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I thought I broke my damn toe the other day. It's not the worst in the grand scheme of bad things; however, walking and biking are a big part of my daily routine. Right now it is black and blue and a little sore, but I can bend it so I think it is okay. Yay!

How did I do it?  Well, I am in the habit of racing my little grandson, N, from the front door to the car when he leaves our house. It started out more of a command performance than a habit. Now it is a simple joy. As he is leaving he looks at me with those big brown eyes and exclaims "Race you, Grandma!" I can't resist. I have only won once or twice because he is much faster than me.  But I run for the joy of the race. 

My husband, T, was amused and wondered out loud if I have reached that age where I should stop acting like a child. Sorry honey, but as long as that little boy wants to race me, I'm gonna run.


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It's hot, and it's going to get hotter. June in Florida is idyllic compared to July and August. Worse than being hot, it gets thick and steamy humid.  Like you step out of your car and your glasses fog up kind of humid. I tried to walk barefoot from the house to our curbside mail box yesterday, and already the sidewalk burns the bottoms of my feet. I had to divert my path onto the grass. You may not realize this, but grass in Florida is not the kind of grass you actually want to walk on. Here, the grass grows out instead of up, and is not particularly soft to walk on. There are fire ants. I try to avoid the grass, and I am thankful for flip flops. 

So I know you are all wondering, what does a Florida retiree woman wear in this year-round, subtropical wonderland?  Well, I have a closet filled with t-shirts, shorts, and capris.  This is what I've been wearing every day for the past 4 years. I've never been a fashion maven, although I admire the aesthetics of fashion. I wish I cared more, but I have never had the money or inclination to pursue fashion in any real sense. I admire from afar.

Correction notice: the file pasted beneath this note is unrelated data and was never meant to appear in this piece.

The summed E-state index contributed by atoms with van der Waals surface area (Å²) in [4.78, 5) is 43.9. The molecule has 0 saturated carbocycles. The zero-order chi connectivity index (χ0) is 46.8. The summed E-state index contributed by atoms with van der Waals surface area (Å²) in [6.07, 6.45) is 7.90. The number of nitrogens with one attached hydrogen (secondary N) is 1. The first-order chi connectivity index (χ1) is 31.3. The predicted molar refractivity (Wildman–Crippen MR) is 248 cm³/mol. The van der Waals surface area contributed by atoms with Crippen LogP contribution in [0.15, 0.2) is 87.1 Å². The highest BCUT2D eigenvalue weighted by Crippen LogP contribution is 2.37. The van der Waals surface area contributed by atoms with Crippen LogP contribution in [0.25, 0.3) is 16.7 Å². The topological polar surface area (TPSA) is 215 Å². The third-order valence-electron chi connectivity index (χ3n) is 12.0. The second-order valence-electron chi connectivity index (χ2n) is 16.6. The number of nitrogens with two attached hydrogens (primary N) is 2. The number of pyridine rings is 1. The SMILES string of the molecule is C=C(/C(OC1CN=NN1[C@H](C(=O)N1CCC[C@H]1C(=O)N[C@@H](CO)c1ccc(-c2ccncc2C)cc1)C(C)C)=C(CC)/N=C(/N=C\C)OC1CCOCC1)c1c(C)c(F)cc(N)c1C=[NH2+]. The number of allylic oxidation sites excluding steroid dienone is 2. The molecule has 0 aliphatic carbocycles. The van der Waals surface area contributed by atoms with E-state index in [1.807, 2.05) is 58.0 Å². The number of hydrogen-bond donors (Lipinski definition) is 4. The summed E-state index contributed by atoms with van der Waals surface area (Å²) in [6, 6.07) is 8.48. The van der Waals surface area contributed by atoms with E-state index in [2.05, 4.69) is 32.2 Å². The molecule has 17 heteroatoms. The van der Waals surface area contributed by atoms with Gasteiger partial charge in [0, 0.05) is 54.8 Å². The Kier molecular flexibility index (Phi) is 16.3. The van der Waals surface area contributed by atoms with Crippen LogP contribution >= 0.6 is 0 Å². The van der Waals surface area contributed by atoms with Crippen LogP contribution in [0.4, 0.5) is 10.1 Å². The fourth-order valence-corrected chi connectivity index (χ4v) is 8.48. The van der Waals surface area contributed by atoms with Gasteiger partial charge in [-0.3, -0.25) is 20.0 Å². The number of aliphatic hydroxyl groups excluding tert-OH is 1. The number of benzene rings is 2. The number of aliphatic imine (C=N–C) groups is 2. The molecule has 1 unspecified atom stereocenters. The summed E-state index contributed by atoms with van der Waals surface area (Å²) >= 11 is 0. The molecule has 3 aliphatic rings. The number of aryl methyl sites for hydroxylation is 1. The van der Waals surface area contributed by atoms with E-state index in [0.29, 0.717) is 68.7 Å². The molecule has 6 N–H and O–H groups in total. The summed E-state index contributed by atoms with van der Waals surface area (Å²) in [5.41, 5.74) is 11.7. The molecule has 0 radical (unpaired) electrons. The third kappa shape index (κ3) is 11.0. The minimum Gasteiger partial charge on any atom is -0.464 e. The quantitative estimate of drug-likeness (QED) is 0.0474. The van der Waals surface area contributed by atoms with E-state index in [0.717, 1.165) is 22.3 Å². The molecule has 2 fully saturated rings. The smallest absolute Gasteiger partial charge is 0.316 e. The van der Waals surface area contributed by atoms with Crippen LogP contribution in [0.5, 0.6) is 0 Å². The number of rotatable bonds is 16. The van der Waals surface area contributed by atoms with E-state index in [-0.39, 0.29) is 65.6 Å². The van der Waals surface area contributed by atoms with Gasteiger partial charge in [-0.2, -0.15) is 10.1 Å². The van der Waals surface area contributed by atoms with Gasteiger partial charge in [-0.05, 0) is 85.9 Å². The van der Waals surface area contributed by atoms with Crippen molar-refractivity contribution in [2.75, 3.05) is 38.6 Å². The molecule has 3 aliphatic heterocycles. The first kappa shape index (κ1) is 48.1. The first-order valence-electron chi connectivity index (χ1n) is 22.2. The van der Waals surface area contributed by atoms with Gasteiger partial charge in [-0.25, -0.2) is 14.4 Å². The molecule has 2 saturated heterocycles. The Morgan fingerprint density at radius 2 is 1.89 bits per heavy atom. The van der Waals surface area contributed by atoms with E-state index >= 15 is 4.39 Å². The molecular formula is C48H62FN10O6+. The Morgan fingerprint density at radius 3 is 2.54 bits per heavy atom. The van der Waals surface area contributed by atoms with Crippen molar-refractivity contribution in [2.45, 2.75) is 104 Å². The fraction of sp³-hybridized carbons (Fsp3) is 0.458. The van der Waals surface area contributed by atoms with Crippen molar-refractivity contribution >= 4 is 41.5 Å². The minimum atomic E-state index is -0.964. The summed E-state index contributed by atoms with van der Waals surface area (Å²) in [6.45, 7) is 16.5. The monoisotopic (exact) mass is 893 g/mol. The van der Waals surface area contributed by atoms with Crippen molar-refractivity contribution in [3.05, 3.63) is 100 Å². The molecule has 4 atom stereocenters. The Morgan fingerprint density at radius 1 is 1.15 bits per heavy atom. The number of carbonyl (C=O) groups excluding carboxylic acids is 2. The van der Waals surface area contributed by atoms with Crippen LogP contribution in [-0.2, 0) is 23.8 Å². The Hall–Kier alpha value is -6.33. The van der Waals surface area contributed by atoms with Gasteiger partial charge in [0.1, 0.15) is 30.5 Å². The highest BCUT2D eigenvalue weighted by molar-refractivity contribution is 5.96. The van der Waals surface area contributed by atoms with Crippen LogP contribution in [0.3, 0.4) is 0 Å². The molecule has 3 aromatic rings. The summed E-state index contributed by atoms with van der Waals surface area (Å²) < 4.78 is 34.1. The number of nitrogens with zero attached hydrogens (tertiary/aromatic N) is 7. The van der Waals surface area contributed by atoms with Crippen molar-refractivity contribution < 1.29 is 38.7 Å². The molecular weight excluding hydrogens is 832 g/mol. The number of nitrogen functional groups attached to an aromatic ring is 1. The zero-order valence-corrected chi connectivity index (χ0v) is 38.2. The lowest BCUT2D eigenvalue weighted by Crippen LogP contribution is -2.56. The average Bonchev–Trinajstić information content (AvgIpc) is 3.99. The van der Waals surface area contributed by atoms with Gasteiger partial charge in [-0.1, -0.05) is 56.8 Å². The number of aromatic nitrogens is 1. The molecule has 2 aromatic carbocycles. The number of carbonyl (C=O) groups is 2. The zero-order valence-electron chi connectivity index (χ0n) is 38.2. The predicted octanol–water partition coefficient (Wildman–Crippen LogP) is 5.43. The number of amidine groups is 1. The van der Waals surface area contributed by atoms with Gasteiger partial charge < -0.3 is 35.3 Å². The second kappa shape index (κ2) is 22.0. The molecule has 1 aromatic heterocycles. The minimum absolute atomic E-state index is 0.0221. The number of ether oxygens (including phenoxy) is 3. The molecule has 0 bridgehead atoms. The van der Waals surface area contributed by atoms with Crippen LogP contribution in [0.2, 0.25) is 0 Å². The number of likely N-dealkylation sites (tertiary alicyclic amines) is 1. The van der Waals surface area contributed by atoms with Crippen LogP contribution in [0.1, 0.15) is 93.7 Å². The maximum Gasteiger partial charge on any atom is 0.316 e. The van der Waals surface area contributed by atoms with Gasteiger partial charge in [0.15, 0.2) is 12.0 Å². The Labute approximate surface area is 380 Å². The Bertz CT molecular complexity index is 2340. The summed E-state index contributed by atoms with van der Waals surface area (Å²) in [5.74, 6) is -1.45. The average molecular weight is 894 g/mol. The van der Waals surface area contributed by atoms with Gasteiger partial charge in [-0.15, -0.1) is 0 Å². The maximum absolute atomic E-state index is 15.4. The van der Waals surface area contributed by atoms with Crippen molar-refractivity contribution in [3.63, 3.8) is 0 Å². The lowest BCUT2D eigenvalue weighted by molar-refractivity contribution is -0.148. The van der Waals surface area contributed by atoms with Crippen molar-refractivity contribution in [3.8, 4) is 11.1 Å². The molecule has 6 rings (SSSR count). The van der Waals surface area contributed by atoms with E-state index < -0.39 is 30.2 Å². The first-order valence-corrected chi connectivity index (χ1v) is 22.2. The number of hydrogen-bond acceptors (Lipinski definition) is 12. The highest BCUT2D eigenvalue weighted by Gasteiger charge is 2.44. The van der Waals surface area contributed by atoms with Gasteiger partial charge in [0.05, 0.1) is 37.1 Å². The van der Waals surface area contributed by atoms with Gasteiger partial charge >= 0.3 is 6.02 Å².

Summer down here is almost too hot for wearing pants, so recently I bought a housedress. It is a simple A-line, sleeveless dress in a soft indigo fabric. This fabulous dress is comfortable and looks passably good on me. How could I resist? It functions well as long as I don't leave the house, try to garden, or bike. For hanging around the house being an aging bon vivant, this housedress is perfect. In fact, I love it beyond reason. I am happy when I put it on. Consequently, I ordered another one just exactly like it. Would it be ridiculous to order a third?  If I have three, it kind of becomes a uniform.  One less choice to make. One less thing to consider. I think I'm good with that. Going online right now for #3.


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On Memorial Day 2018, I choose to honor my my maternal uncle, Joe. He was initially stationed at Pearl Harbor, Hawaii with the Army Air Corp. On the morning of 7 Dec 1941, he was walking back to the barracks after attending mass when the Japanese attacked Pearl Harbor. The heel of his shoe was hit by flying shrapnel, but Joe was not hurt. After Pearl Harbor, he was assigned to Canton Island, a South Pacific coral island, where he helped to operate one the first radar facilities.

Later, he received a transfer to Europe. While traveling from Hawaii to England, the B-17 he was in flew over Griffith, Indiana and “buzzed” his hometown. My mother said they had been expecting it, and everyone knew who it was. Joe, being short (about 5’8”), was a tail gunner flying bombing missions over Germany.

The first week in December, on his 13th mission, his B-17 was shot down over the Black Forest. The crew parachuted to safety. All survived but the pilot. Joe hid in an abandoned farmhouse for 4 or 5 days. He melted snow to drink, and in one of the houses he found one egg, flour and sugar. His feet froze, and he wrapped them in old rags. He decided to try to make it back to the American line. He was dressed up as an old lady, and some German solders spotted him crossing a river.

I wonder if he stole the clothes? He was a beautiful young man, charming, and he spoke German. Perhaps he talked a kind older woman into giving him the disguise?  We never felt like we could ask him, he didn't like to talk about those days. Regardless, he was captured and imprisoned at a German prisoner of war camp until the end of the war.

War, of course, is Hell.  
Uncle Joe, Uncle Jerry, and Grandma (before he was captured)


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It is almost the end of blueberry season in Central Florida. There is a U-pick blueberry farm near us I had never been to. I talked myself into taking my grandson.

I picked N up from school and asked if he wanted to pick blueberries. He was surprisingly enthusiastic, so we went. The farm has a bouncy house for the kids next to the concession area where they sell things like blueberry popsicles and blueberry muffins. First he bounced. Afterwards, he chose the muffin and raved in ecstasy the entire time he was eating it. He hates everything, so this was interesting to me. I'm going to have to find a good recipe for blueberry muffins.